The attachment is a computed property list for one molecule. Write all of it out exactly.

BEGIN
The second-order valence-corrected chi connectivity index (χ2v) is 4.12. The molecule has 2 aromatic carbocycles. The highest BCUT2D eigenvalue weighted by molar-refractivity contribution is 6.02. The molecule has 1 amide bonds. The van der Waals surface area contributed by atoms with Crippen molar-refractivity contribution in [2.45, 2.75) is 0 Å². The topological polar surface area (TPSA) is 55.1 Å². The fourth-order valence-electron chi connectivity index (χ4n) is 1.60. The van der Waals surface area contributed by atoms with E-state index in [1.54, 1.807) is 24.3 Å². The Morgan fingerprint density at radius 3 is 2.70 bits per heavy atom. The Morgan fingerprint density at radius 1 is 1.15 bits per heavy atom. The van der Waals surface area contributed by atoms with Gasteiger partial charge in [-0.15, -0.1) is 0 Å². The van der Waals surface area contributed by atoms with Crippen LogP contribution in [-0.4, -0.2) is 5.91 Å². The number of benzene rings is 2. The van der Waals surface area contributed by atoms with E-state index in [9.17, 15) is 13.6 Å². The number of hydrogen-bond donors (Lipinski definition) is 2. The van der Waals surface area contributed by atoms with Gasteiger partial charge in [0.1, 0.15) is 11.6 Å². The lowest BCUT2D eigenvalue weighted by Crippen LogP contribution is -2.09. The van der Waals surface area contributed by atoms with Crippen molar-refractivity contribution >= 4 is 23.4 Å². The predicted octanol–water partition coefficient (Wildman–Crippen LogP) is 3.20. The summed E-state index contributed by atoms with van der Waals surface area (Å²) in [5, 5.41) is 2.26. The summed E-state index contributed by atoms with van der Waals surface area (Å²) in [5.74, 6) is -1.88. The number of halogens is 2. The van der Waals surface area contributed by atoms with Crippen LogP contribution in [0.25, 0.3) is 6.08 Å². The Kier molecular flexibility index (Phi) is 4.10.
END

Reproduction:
The second-order valence-corrected chi connectivity index (χ2v) is 4.12. The molecule has 2 aromatic carbocycles. The highest BCUT2D eigenvalue weighted by molar-refractivity contribution is 6.02. The molecule has 1 amide bonds. The van der Waals surface area contributed by atoms with Crippen molar-refractivity contribution in [2.45, 2.75) is 0 Å². The topological polar surface area (TPSA) is 55.1 Å². The fourth-order valence-electron chi connectivity index (χ4n) is 1.60. The van der Waals surface area contributed by atoms with E-state index in [1.54, 1.807) is 24.3 Å². The Morgan fingerprint density at radius 3 is 2.70 bits per heavy atom. The Morgan fingerprint density at radius 1 is 1.15 bits per heavy atom. The van der Waals surface area contributed by atoms with Gasteiger partial charge in [-0.15, -0.1) is 0 Å². The van der Waals surface area contributed by atoms with Crippen LogP contribution in [-0.4, -0.2) is 5.91 Å². The number of benzene rings is 2. The van der Waals surface area contributed by atoms with E-state index in [9.17, 15) is 13.6 Å². The number of hydrogen-bond donors (Lipinski definition) is 2. The van der Waals surface area contributed by atoms with Gasteiger partial charge in [0.1, 0.15) is 11.6 Å². The lowest BCUT2D eigenvalue weighted by Crippen LogP contribution is -2.09. The van der Waals surface area contributed by atoms with Crippen molar-refractivity contribution >= 4 is 23.4 Å². The predicted octanol–water partition coefficient (Wildman–Crippen LogP) is 3.20. The summed E-state index contributed by atoms with van der Waals surface area (Å²) in [5, 5.41) is 2.26. The summed E-state index contributed by atoms with van der Waals surface area (Å²) in [5.74, 6) is -1.88. The number of halogens is 2. The van der Waals surface area contributed by atoms with Crippen LogP contribution in [0.25, 0.3) is 6.08 Å². The Kier molecular flexibility index (Phi) is 4.10.